May 27th, 2016

Dear Daughters,

We woke up groggily this morning to the sound of rain pattering our windows and a slight draft slipping beneath our doors, penetrating our cozy little nest of warmth and solitude and prompting us to double check our calendars. Summer may be just around the corner, but it seemed this bleak and dreary morning had somehow slipped away from some future November and crept back in time to rap on our windows and tease our senses. And though we will enjoy this one last blast of cool relief before we enter the blazing furnace that is Oklahoma in summertime, we know that its visit will be short-lived and that we will soon bemoan its swift return back to the autumns of tomorrow.

So as we stared out into our sopping backyard, counting the rivulets of moisture lazily rolling down foggy panes, we decided a sweet, sleepy morning such as this simply demanded a little extra grandiose. We plugged in our waffle iron, hauled step stools out of cabinets, and sipped on coffee and milk while talking, laughing, mixing, pouring, and loading our plates with the piping hot food of the gods we like to call “carbohydrates.” The soft dialogue of an animated rendition of Charlotte’s Web (Laynie’s current favorite) was floating in from the living room, and as I bid farewell to the early morning silence I adore so much, embracing instead the noise and chaos that invariably accompanies the process of instructing a 4-year-old and 19-month-old in the fine art of waffle making, I realized with sudden clarity that this… This is my symphony.

I recently listened to a speech delivered by one of my personal heroes, one who shares my profound love of words and metaphor and creativity and beauty and the art of bringing forth life through letters on a page, and I felt my bones ignite within me. The past few months have found me fighting my way through a deep, dark valley, the place I go when my purpose is forgotten and my motivation is weak, when my heart grows so heavy and burdened and overwhelmed by the darkness pressing in at all sides that I feel I will never again pen a single worthwhile word, never again form a complete, coherent sentence.

(A normal person would probably call this valley “writer’s block.” But as you both can attest, I am anything but a normal person.)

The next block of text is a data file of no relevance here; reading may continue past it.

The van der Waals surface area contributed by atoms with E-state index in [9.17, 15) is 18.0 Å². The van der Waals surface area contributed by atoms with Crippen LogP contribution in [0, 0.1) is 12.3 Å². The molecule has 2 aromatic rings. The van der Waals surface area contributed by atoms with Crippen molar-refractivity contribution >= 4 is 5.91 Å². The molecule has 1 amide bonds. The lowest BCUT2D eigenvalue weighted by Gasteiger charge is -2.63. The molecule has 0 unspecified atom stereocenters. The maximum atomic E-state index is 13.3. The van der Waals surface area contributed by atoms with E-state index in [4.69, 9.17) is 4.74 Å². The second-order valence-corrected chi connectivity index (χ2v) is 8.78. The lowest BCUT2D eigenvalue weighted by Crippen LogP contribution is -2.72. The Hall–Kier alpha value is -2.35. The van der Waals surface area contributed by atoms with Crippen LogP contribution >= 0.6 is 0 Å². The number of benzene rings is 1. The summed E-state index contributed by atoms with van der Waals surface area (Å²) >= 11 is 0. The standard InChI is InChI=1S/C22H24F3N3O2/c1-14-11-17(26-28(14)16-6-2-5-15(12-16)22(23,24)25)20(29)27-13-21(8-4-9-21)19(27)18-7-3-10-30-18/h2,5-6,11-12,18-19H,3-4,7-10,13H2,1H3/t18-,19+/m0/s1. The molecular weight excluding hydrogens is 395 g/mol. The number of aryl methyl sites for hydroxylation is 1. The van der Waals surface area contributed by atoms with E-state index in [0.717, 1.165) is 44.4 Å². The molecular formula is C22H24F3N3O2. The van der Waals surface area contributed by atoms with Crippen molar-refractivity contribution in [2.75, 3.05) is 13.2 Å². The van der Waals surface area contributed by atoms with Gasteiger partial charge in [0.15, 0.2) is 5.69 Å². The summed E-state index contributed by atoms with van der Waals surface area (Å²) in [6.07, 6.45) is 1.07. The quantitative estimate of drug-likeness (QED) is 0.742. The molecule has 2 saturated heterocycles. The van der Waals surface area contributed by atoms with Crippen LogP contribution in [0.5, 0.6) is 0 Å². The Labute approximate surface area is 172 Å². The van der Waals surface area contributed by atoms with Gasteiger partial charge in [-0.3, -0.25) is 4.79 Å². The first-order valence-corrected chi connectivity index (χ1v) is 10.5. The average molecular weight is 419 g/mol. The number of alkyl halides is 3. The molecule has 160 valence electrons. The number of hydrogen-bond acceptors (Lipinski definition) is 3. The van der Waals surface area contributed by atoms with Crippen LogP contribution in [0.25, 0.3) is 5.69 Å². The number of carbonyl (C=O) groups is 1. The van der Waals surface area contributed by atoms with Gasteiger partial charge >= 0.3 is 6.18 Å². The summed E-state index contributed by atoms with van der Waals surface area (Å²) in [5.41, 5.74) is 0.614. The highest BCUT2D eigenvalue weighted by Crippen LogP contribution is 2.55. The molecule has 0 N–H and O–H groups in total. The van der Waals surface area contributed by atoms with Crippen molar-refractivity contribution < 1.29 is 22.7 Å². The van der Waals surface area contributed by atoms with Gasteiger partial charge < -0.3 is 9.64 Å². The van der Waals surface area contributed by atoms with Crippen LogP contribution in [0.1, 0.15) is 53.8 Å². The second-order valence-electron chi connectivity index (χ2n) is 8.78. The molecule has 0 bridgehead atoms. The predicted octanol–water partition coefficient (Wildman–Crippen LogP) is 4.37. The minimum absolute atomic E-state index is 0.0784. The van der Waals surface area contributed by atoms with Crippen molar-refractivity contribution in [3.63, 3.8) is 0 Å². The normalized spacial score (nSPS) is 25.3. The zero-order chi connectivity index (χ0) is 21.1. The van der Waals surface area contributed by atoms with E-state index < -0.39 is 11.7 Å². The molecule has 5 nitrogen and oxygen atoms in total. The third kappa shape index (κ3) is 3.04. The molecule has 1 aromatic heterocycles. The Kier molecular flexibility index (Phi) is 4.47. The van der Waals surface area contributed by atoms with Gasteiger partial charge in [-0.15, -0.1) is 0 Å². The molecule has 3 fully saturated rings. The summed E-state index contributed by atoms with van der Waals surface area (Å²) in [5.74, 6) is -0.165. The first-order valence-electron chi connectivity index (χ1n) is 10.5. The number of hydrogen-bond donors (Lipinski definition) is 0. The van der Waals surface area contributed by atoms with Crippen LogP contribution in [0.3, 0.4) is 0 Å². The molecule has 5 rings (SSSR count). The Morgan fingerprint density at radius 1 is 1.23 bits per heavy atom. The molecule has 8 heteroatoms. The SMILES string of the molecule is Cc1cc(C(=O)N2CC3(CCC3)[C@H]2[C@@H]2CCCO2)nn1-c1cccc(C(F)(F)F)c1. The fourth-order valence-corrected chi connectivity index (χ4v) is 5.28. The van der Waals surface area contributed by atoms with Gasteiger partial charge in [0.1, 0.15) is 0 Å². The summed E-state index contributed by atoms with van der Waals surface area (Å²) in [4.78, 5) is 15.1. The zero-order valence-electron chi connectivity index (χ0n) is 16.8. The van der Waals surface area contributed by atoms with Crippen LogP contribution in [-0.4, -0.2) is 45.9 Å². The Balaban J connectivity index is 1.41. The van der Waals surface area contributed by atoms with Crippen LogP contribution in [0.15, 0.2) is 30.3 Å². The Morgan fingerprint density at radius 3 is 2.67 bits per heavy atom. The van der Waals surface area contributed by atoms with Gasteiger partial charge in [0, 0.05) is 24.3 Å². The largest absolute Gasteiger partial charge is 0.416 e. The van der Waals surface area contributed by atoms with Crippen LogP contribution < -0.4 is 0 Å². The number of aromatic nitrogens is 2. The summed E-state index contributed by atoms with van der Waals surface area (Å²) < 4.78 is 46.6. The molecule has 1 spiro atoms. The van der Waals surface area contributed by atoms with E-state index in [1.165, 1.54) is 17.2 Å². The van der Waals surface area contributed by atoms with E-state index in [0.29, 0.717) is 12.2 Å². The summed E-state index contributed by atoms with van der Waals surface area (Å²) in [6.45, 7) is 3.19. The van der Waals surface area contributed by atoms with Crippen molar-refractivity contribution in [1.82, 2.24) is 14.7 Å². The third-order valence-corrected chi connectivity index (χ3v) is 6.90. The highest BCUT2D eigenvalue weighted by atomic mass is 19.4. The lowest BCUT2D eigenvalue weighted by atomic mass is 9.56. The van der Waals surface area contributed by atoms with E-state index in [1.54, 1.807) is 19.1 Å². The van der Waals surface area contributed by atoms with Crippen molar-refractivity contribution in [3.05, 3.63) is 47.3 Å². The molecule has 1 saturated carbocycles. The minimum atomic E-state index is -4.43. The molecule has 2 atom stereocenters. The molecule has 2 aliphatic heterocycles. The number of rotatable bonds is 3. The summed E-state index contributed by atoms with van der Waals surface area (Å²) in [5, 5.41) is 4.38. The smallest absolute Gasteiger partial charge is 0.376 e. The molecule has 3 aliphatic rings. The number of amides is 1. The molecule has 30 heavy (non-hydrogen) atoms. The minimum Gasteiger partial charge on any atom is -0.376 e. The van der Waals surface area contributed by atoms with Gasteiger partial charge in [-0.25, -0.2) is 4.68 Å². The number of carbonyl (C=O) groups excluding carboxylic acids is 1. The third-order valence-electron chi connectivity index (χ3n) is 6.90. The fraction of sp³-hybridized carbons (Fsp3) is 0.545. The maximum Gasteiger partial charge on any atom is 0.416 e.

This speech employed music as the metaphor for our lives, our gifts, our callings, and my parched, cracked spirit gulped the words like our overgrown crepe myrtle is hungrily gulping the raindrops still falling steadily outside. 

“You begin to wonder if this fragile little melody you have been given can even make a dent…”

Yes.

“The Creator, the Composer of time and space has answered you with wordless beauty, ‘You matter, YOU MATTER.’ And there is a void in the symphony of life when you are silent.”

Yes.

“The pain, the anger, the frustration, the dissonance… be brave. Sing through it, be brave, and sing the truth one note at a time.”

YES!

I felt afresh the burning desire to write, the urge to call forth and give shape to the countless words, ideas, and phrases always begging me to give them a voice. I felt the pressure to create, to somehow transfer this grand symphony floating round and round my brain onto paper, to witness the physical manifestation of insight and inspiration and flights of fancy.

But my song is different.

There are no discernible responses to my symphony. No audience listening with bated breath, no resounding applause, no critical acclaim. Very few even know this melody exists, even know that it’s being slowly, painstakingly written on our hearts day in and day out, note by fragile note.

There are days it feels much too difficult for my meager skill level, and days it feels much too easy. Days when I say, “Excuse me, but this is not the song I planned on playing.” I long to create a piece de resistance, a thing of such unparalleled beauty that I would know without a doubt my life has mattered, has made a difference, has somehow amounted to more than the sum of its very humble, very broken parts.